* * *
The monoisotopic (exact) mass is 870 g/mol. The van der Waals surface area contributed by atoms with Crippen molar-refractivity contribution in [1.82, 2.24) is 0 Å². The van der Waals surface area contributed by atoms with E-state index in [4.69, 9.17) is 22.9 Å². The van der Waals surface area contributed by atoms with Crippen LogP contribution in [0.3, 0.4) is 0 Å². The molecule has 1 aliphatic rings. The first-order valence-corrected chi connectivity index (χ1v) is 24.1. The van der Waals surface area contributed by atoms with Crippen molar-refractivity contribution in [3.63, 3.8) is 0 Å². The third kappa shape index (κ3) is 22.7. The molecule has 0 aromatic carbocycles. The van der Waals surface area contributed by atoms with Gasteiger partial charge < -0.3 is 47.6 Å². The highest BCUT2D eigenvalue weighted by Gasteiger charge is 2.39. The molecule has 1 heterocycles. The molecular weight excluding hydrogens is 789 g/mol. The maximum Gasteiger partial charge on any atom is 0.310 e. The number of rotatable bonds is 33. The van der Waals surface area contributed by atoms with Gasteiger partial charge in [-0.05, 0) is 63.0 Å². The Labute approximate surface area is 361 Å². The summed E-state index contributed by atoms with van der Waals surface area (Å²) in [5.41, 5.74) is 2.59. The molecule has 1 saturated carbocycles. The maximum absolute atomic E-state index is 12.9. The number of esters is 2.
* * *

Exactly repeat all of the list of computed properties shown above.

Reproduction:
The monoisotopic (exact) mass is 870 g/mol. The van der Waals surface area contributed by atoms with Crippen molar-refractivity contribution in [1.82, 2.24) is 0 Å². The van der Waals surface area contributed by atoms with E-state index in [4.69, 9.17) is 22.9 Å². The van der Waals surface area contributed by atoms with Crippen LogP contribution in [0.3, 0.4) is 0 Å². The molecule has 1 aliphatic rings. The first-order valence-corrected chi connectivity index (χ1v) is 24.1. The van der Waals surface area contributed by atoms with Crippen molar-refractivity contribution in [3.63, 3.8) is 0 Å². The third kappa shape index (κ3) is 22.7. The molecule has 0 aromatic carbocycles. The van der Waals surface area contributed by atoms with Gasteiger partial charge < -0.3 is 47.6 Å². The highest BCUT2D eigenvalue weighted by Gasteiger charge is 2.39. The molecule has 1 heterocycles. The molecular weight excluding hydrogens is 789 g/mol. The maximum Gasteiger partial charge on any atom is 0.310 e. The number of rotatable bonds is 33. The van der Waals surface area contributed by atoms with Gasteiger partial charge in [-0.05, 0) is 63.0 Å². The Labute approximate surface area is 361 Å². The summed E-state index contributed by atoms with van der Waals surface area (Å²) in [5.41, 5.74) is 2.59. The molecule has 1 saturated carbocycles. The maximum absolute atomic E-state index is 12.9. The number of esters is 2.